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Single-Issue Politics

Bayard Rustin and Martin Luther King Jr.

Dr. Martin Luther King, Jr. was murdered as he prepared to speak in support of a strike by garbage collectors. Having built a movement, a following and a worldwide reputation as a religiously driven campaigner for rights for the racially oppressed, he had begun to expand his Christian message to include the rights of the economically oppressed.

Dr. King had seen the promised land. He knew that it was here, that it was within reach. And the same religious impulse that drove him to lead oppressed black people toward it also drove him to lead other oppressed people toward it. So he backed the striking garbage collectors. And he turned against the colonial war in Vietnam.

It may be hubris for a privileged white man to conclude that Dr. King would have been disheartened by our current balkanized politics, racial definitions and corporatized churches. But I do.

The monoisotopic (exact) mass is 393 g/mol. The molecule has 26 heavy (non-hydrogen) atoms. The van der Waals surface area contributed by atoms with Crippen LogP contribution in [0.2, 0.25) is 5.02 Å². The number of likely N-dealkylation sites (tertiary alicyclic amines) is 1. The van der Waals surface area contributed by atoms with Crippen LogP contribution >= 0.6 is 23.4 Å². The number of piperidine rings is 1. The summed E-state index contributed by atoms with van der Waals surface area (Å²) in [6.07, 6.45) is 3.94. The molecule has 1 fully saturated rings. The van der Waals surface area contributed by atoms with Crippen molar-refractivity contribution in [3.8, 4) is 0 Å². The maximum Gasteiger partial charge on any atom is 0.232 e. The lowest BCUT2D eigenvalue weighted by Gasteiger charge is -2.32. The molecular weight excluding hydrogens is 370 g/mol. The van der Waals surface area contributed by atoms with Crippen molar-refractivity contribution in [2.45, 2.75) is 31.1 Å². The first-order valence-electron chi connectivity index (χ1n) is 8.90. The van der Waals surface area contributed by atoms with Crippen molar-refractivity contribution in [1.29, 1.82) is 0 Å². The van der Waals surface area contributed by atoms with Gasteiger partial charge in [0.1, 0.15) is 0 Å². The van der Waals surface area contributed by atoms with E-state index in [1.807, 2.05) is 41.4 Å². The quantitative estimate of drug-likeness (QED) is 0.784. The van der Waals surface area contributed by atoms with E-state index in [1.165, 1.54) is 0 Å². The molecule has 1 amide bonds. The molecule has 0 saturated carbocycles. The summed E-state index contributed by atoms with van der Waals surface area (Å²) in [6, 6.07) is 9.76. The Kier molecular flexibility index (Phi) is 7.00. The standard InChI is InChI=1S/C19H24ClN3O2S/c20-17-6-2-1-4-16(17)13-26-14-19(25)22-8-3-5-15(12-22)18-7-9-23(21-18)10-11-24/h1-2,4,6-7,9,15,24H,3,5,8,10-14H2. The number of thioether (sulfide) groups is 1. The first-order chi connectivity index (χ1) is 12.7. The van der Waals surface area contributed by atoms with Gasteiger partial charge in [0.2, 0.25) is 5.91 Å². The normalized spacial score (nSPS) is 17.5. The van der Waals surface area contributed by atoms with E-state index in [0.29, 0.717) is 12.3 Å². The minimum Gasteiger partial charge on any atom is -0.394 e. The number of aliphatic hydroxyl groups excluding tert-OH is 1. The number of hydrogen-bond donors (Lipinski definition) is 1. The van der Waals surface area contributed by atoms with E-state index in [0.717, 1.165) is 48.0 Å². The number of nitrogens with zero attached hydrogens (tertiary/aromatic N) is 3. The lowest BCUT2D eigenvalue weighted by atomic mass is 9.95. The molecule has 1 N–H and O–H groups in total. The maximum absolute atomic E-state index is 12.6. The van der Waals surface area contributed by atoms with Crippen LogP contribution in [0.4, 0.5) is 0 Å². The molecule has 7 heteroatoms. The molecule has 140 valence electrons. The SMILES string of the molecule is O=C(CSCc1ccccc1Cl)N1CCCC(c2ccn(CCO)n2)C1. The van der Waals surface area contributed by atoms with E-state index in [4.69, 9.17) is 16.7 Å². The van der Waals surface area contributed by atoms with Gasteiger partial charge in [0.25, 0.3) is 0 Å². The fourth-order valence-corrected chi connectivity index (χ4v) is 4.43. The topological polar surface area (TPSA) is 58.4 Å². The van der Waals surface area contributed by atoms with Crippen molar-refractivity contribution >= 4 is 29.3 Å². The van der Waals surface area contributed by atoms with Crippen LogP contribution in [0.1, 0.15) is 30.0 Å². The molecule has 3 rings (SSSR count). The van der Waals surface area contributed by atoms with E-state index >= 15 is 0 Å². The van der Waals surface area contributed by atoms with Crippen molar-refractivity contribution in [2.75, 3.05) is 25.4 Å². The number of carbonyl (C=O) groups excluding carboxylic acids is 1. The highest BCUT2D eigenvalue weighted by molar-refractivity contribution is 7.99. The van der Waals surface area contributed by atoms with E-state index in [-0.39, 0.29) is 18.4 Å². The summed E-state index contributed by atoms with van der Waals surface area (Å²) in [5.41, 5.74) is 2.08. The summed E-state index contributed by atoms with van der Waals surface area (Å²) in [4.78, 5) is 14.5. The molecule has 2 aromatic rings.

Dr. King’s vision was for a religion, a politics, an economics of inclusion. It may be hubris for a privileged white man to conclude that Dr. King would have been disheartened by our current balkanized politics, racial definitions and corporatized churches. But I do. When Dr. King was alive, Hispanics and most Jews were considered to be “whites”. With the election of John F. Kennedy, a majority of voters had overcome the long-standing prejudice that Catholics were not “christian”.

But defining groups and then pitting them against each other is profitable. It is also an easy sell, because people seem to be congenitally tribal, seeking identity and ‘safety’ with familiars. Telling people that they, and their group, are special is a surefire way to attract donations and political support. Nixon’s “Southern strategy” may be the clearest example of this in our nation’s history – turning the Republican Party from supporting civil rights to the racism of Southern Democrats and then toward its current incarnation as stridently racist, misogynist and xenophobic.